Shardai is a large sleek cat with attitude. He has the courage of a tiger and the disdain of a king. The fearless feline has only one weakness: his guardian. He would do anything, even come back from the afterlife, for her.
I am a firm believer in rebirth so, if I admit it is possible for us, humans, why shouldn’t it be also possible for the animal world?
As a pet owner – cats and a dog – I think I can characterize Shardai in two words. Delightful, touching. They describe Shardai to a tee. Other descriptions? World building that doesn’t quit. Wonderful cat hero. The author has a way with words that makes the reader want to keep reading. And so much more.
Even if Mrs. Cox’s book may be also read as a story for kids , in my opinion, it is much more than this. It is full of symbols and meanings. Shardai’s quest is full of dangers but he goes on looking for his human owner with whom he spent 12 years once and 7 years before that.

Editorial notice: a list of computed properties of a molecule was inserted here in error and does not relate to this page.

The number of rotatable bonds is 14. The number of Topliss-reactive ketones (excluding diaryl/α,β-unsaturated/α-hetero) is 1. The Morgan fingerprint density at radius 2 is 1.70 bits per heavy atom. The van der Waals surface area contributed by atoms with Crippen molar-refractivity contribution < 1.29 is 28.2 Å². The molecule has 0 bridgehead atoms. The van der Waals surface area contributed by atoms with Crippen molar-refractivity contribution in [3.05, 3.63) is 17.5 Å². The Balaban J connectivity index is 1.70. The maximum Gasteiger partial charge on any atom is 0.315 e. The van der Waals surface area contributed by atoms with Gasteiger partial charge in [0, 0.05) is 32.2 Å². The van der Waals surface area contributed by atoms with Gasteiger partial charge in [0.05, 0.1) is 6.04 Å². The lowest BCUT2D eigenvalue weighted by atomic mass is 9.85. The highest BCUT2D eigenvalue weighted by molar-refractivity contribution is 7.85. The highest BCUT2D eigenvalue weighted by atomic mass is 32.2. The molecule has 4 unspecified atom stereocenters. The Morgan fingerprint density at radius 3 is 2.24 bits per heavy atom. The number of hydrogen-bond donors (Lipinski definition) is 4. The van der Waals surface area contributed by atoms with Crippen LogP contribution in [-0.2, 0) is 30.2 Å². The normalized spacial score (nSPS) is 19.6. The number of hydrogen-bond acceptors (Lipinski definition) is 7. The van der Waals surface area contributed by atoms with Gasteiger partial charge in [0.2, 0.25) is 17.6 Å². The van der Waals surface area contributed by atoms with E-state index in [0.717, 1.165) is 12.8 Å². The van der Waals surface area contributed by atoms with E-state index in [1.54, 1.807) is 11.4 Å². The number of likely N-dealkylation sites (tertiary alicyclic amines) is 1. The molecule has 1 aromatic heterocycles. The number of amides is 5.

A rainbow bridge links Catarau ( cats’ heaven) to human Heaven. I think it symbolizes the mutual love we, humans, and our pets share. I was hooked from the beginning. No matter what most members of the cats’ council say and the warnings they give him about dangers - snakes, foxes, dogs, hawks, bad water, toms, lack of food, but above all “MAN”, Shardai must get back to his beloved mistress in the cruel and callous human world.
The feelings pervading the whole story – love, understanding, compassion, devotion. The end of this heartwarming book left me with a smile on my face and a tear in my eyes.
Highly recommended to readers of all ages.